As one of the best-known rock drummers of the early 1960s, Sandy Nelson knows how important his role is in keeping the rhythm of a composition or tune. The drum’s beat is often the heart and soul of a song.
As a resident of Boulder City, he is experiencing the spirit of giving and kindness that is the heart and soul of the community.
In December, just days before Christmas, there was an electrical fire in his home that has left it inhabitable for the time being. It forced the 80-year-old staple of downtown into a hotel.
The fire and necessary repairs may have left him out, but not down. Just as a drummer provides support for the band he is playing with, he now finds the band — or community in this case — providing the support he needs.
Locals are chipping in and contributing to a GoFundMe account to pay for the repairs and help with his living expenses until he can return home.
Terry Stevens of the Coffee Cup has a jar set up near the register for donations. Terry has been friends with Sandy for more than 20 years and their bond dates back years before that when his grandmother would go to dances where Sandy was performing.
He also has helped pay for a hotel room for Sandy, who didn’t have insurance on his home.
Ray Turner, who set up the GoFundMe page, said he felt compelled to help after a chance meeting with Sandy at the Coffee Cup, where he can usually be found on weekday afternoons.
“I saw his donation bowl on the counter and thought I have to help. That led to me setting up the page.
“Like many people I’m acquainted with Sandy and have enjoyed his drum playing many times and also his stories, which are many, over the years. I figured people would want to assist him and as a contractor myself I know how expensive it is to repair old homes.”
Sandy and his son, Josh Straume, also are getting expert guidance and assistance going through the repair and renovation process from their “helpful friend” Jack Gaal, owner of Jack’s Place and a former contractor.
Before this, Josh said the only home repair he had to do was a small roof patch on his home. The amount of work needed to get Sandy’s home livable was overwhelming.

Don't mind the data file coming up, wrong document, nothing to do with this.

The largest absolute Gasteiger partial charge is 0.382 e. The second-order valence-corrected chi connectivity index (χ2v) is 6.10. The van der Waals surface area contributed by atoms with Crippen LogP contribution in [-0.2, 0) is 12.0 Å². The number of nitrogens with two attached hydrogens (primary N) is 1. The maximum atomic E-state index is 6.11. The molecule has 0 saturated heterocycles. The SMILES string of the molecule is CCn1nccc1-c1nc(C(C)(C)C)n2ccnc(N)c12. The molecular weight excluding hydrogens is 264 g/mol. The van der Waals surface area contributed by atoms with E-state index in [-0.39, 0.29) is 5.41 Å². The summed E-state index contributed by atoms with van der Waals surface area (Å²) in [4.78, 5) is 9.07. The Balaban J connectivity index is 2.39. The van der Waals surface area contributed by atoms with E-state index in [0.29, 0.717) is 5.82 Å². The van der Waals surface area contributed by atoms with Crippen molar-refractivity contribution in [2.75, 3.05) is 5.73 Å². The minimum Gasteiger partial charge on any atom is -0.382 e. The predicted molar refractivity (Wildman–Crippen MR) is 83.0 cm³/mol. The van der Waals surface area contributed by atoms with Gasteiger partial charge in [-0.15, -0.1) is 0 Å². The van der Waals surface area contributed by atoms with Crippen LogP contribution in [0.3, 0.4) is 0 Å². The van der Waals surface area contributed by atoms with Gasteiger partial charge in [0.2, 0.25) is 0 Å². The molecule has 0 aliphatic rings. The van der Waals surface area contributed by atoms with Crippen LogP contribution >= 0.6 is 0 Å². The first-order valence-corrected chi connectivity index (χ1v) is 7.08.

A benefit performance is planned for Saturday evening at Jack’s Place, where Sandy said he will treat those attending with a drum solo and accompanying the Full Throttle Blues Band for a couple of songs.
“Five thousand things went right. Only one thing went wrong — the fire,” Josh said.
The fire, which started in the kitchen of the home built in 1938 — the same year Sandy was born — was just part of the problem with the electrical system overall. In fact, when inspecting the residence after the fire, the house was condemned until the electrical system could be repaired, Josh said.
While the Red Cross assisted Sandy in the days immediately following the fire, it quickly became evident that it would take longer to make the repairs. Josh said they essentially lost the first three weeks because of the holiday season when no one was available to do the work or provide the necessary inspections.
Josh said they also needed to make some improvements to make the home more livable for Sandy, who had a stroke last year. It just made sense to do it all at the same time while they were living elsewhere.
They hope to be back at home by March 1.
Both said they are extremely grateful for the outpouring of love and support from those they know and strangers who just want to help.
“It’s amazing. I’m overwhelmed and thankful, of course,” Sandy said. “It makes me feel warm and fuzzy.”
Hali Bernstein Saylor is editor of the Boulder City Review. She can be reached at email@example.com or at 702-586-9523. Follow @HalisComment on Twitter.